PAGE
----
The bleaching we have seen thus far was temperature related. A strong El Nino causes ocean temperatures to stay in the high 20°s for long periods of time. If the temperatures stay warm for too long the corals can die from starvation or diseases. Coral bleaching caused by HABs is not temperature related but a consequence of a drastic reduction in Oxygen and what is known as photosynthetic active radiation (PAR) during the HAB event.

 No signs of recently dead corals were seen at the Reef Rescuers transplanted site

Ten days after the onset of the HAB, we dived again to conduct an assessment of our healthy, degraded and transplanted sites, as we have been doing since 2012 before coral transplantation started. The first dive at the degraded site, we saw that fish were in low numbers and recently dead corals. The recently dead corals had signs of sudden death with portion of the branches clean white and a thin layer of algae already visible. This was different from our first observations the day after the first signs of the HAB.

On the second dive at the transplanted site our observations were mixed: reef fishes were also low in numbers but there were no recently dead corals or bleaching found. We then dived at the healthy control site where coral cover is highest and there is a more complex coral colony and saw effects of the HAB on coral cover. Recently dead corals were very conspicuous. Many large and small colonies were dead. Although fish appeared in higher numbers than at the two other sites, they were still lower than what we have recorded in the past two years.

Analysis of our survey data revealed that the algal bloom caused extensive coral bleaching. We also found that our coral transplants responded better to the stressful conditions caused by the HAB. No dead colonies were observed at the transplanted site. This finding is remarkable. We don't rule out bleaching at the transplanted site but for some unknown reason they appear to recover faster and better than corals at other sites.

 Ocean water temperature at 5m around Cousin Island before and after the HAB event.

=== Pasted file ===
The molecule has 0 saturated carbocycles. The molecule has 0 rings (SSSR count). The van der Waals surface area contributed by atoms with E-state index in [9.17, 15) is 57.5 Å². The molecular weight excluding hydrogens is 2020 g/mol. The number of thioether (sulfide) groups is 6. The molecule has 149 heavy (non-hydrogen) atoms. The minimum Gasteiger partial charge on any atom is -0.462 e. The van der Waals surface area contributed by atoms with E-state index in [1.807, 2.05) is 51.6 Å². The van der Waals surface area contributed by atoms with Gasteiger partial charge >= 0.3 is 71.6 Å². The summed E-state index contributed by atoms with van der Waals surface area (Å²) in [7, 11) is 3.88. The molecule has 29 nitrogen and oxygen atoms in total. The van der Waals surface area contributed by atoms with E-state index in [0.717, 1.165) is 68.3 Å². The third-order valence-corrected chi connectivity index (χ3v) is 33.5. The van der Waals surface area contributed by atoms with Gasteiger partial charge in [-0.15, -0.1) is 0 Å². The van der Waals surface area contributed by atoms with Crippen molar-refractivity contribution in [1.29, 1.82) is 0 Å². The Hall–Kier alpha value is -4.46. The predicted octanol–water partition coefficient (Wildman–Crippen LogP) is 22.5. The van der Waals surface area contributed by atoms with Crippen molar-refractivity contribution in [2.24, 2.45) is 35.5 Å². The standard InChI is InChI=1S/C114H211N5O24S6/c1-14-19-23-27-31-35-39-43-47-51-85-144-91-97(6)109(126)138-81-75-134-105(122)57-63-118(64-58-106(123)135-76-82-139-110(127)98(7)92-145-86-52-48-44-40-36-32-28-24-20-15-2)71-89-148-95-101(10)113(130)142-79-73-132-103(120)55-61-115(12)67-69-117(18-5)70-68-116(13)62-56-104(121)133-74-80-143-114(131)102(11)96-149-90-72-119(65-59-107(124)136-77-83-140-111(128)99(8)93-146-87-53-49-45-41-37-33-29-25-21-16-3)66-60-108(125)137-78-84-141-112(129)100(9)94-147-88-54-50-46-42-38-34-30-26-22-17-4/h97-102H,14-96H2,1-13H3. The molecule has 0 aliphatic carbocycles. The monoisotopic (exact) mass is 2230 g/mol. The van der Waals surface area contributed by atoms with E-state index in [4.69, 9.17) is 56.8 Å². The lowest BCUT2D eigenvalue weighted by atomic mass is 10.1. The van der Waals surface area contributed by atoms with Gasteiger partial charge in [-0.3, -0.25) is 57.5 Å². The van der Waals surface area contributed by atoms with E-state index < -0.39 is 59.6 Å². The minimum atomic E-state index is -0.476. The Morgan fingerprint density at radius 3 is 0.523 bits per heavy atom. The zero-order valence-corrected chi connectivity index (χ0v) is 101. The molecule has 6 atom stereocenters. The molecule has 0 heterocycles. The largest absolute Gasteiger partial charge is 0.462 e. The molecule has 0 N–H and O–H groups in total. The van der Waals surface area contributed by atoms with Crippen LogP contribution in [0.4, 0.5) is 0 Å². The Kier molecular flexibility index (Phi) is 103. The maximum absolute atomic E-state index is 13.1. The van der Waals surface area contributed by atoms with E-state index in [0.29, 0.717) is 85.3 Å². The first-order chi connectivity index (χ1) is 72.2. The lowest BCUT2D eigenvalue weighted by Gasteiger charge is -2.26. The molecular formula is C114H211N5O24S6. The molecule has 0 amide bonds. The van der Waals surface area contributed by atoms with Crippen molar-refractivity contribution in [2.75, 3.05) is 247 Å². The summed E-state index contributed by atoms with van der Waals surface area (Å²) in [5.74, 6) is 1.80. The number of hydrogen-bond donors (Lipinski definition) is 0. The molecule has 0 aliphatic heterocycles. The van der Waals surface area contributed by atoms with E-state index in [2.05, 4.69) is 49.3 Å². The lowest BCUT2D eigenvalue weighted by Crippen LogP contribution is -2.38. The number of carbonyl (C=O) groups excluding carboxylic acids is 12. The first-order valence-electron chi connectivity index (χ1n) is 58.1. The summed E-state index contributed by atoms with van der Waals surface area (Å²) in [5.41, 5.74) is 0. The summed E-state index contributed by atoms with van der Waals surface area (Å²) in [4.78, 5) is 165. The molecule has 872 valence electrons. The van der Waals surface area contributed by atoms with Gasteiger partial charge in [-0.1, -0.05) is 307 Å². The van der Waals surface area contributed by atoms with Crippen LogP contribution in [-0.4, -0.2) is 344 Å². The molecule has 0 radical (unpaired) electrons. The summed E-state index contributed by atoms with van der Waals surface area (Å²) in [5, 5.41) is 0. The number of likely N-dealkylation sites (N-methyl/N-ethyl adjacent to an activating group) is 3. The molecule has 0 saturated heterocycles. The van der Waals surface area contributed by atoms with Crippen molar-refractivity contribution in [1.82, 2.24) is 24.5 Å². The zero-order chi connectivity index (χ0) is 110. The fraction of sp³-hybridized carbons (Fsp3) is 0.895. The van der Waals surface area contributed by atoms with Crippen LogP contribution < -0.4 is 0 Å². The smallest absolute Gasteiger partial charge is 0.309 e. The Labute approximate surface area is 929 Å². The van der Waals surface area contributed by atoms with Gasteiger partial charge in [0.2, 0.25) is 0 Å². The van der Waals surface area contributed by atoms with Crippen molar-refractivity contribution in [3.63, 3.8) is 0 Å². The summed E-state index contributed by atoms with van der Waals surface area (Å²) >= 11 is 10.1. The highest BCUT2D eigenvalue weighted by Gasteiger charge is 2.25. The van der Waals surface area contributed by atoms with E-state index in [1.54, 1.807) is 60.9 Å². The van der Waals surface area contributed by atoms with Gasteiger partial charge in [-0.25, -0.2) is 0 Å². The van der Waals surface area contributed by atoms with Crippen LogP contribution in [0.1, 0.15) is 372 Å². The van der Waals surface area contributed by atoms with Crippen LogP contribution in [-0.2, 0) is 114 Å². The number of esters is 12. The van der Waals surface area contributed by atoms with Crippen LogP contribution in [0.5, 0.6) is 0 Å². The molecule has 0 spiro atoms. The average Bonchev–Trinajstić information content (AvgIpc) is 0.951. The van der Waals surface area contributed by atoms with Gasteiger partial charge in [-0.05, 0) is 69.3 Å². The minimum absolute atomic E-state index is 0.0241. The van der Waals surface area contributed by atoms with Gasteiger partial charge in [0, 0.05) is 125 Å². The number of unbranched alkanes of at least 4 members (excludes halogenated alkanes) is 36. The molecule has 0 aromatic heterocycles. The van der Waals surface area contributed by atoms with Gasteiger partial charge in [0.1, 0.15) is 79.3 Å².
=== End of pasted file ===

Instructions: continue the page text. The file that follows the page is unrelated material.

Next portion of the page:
We also looked at temperature profiles before, during and after the HAB event in an attempt to rule out above normal sea temperatures that could have caused the bleaching. The data showed that water temperature had a steady decrease from October 19th to 31st followed by a sudden increase by November 4th. Worryingly, we also found that water temperatures in October and November 2015 have been consistently higher than the last five year average. Although more studies are required, water temperature at the healthy site was consistently higher than the transplanted site during the HAB event, which might explain the differential response in bleaching mortality between the two sites.

It is very likely that the reduced number of fishes and recent coral mortality were the result of the HAB event in the Seychelles. With the reduced number of herbivore fishes, which control algae on the reef, and the mortality of corals, the reef has weakened and might not be able to respond positively to the expected warm ocean temperatures that the 2015 El Nino event will bring. On the contrary, our observations show an extraordinary response of our "engineered" site. This is a very promising result that adds support to Nature Seychelles’ novel theory that transplanting bleaching resistant colonies enhances the resilience potential of coral reefs in the face of climate change.

By Dr Phanor H Montoya-Maya
Scientific Officer, Nature Seychelles Reef Rescuers Project